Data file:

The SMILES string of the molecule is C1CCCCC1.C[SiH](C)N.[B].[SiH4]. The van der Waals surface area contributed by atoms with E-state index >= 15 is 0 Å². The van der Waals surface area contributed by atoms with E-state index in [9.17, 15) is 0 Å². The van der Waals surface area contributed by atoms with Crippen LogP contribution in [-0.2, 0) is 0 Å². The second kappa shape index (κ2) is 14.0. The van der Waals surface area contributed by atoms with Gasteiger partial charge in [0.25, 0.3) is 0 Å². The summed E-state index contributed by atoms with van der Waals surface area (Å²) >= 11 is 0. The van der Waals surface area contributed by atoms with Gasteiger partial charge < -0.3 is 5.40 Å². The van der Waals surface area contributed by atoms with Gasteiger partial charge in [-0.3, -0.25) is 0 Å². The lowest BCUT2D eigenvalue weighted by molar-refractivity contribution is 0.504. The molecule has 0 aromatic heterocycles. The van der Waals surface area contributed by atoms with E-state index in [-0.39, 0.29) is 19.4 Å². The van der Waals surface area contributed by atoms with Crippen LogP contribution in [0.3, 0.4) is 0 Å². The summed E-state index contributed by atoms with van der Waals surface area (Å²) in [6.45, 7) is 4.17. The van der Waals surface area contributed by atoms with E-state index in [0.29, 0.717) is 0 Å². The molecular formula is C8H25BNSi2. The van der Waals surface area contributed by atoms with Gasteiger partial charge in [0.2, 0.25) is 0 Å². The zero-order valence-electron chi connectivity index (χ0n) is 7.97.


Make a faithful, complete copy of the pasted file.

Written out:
The SMILES string of the molecule is C1CCCCC1.C[SiH](C)N.[B].[SiH4]. The van der Waals surface area contributed by atoms with E-state index >= 15 is 0 Å². The van der Waals surface area contributed by atoms with E-state index in [9.17, 15) is 0 Å². The van der Waals surface area contributed by atoms with Crippen LogP contribution in [-0.2, 0) is 0 Å². The second kappa shape index (κ2) is 14.0. The van der Waals surface area contributed by atoms with Gasteiger partial charge in [0.25, 0.3) is 0 Å². The summed E-state index contributed by atoms with van der Waals surface area (Å²) >= 11 is 0. The van der Waals surface area contributed by atoms with Gasteiger partial charge < -0.3 is 5.40 Å². The van der Waals surface area contributed by atoms with Gasteiger partial charge in [-0.3, -0.25) is 0 Å². The lowest BCUT2D eigenvalue weighted by molar-refractivity contribution is 0.504. The molecule has 0 aromatic heterocycles. The van der Waals surface area contributed by atoms with E-state index in [-0.39, 0.29) is 19.4 Å². The van der Waals surface area contributed by atoms with Crippen LogP contribution in [0.3, 0.4) is 0 Å². The summed E-state index contributed by atoms with van der Waals surface area (Å²) in [6.45, 7) is 4.17. The van der Waals surface area contributed by atoms with E-state index in [0.29, 0.717) is 0 Å². The molecular formula is C8H25BNSi2. The van der Waals surface area contributed by atoms with Gasteiger partial charge in [0.2, 0.25) is 0 Å². The zero-order valence-electron chi connectivity index (χ0n) is 7.97.